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Congregations have long been places that nurture the care of souls. Long ago, the early church created strategies and tactics to care for widows and children. Nowadays, care in congregations involves visits to the sick, end-of-life care, support for grieving families, celebrating life transitions, encouragement for older adults, befriending those who experience loneliness and so much more.

Perhaps your congregation is looking to strengthen its care ministries. There are two ways to think about this. One way is to consider structures and operations. Who is responsible for organizing care activities? Are there ways to streamline communication? What might you do to improve the way in which care ministries are implemented?

A manual for care teams
Karen Lampe has written a useful resource titled The Caring Congregation that serves as a manual for care teams. There is much spiritual wisdom in this book. The book also addresses various practical issues. For example, the appendix contains a job description for a congregational care minister.

Listening and caring skills
Another way to enhance care ministries is to learn more about the process and practice of caring. Listening is one of the most powerful skills God has given us. John Savage’s book on listening, Listening and Caring Skills in Ministry, is an excellent volume about how to enhance caring relationships through listening. The book addresses skills such as paraphrasing, productive questions, describing behavior, truly hearing a story and so forth.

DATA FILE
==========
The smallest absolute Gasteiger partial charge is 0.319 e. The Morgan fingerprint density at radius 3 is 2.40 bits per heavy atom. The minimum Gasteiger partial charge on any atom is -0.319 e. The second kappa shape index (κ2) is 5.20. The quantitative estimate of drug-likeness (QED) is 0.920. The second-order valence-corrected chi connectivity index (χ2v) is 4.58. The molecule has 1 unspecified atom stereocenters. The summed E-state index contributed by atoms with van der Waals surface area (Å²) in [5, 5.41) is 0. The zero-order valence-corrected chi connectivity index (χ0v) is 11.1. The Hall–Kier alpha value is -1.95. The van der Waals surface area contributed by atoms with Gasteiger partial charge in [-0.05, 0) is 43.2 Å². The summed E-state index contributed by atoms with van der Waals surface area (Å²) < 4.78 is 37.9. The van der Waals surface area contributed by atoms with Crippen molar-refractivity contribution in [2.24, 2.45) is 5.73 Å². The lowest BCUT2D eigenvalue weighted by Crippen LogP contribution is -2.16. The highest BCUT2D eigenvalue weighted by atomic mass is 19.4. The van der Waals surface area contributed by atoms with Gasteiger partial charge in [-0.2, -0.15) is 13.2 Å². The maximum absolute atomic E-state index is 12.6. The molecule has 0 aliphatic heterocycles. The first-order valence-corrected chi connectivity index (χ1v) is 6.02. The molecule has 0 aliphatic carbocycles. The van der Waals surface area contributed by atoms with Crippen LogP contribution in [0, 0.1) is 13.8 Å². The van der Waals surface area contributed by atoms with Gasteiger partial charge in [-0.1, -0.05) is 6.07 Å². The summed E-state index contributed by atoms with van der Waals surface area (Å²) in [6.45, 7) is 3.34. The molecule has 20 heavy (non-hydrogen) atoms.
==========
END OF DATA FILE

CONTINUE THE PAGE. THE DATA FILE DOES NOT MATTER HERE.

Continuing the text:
You can use the book as a guide to improving the skills of those providing care to congregants. Yes, there are two ways to address congregational care issues. You can address the structures and operations of your care ministries. And you can increase the capacity of those who are providing direct care services. Here are even more congregational care resources for you to consider.


Tim Shapiro by Tim Shapiro

Tim is president of the Indianapolis Center¬†for Congregations – of which the CRG is a program. He began serving the Center in 2003 after 18 years in pastoral ministry. He holds degrees from Purdue University and Louisville Presbyterian Theological Seminary. Tim’s interest in how congregations learn to do new things is represented in his book How Your Congregation Learns.

tshapiro@centerforcongregations.org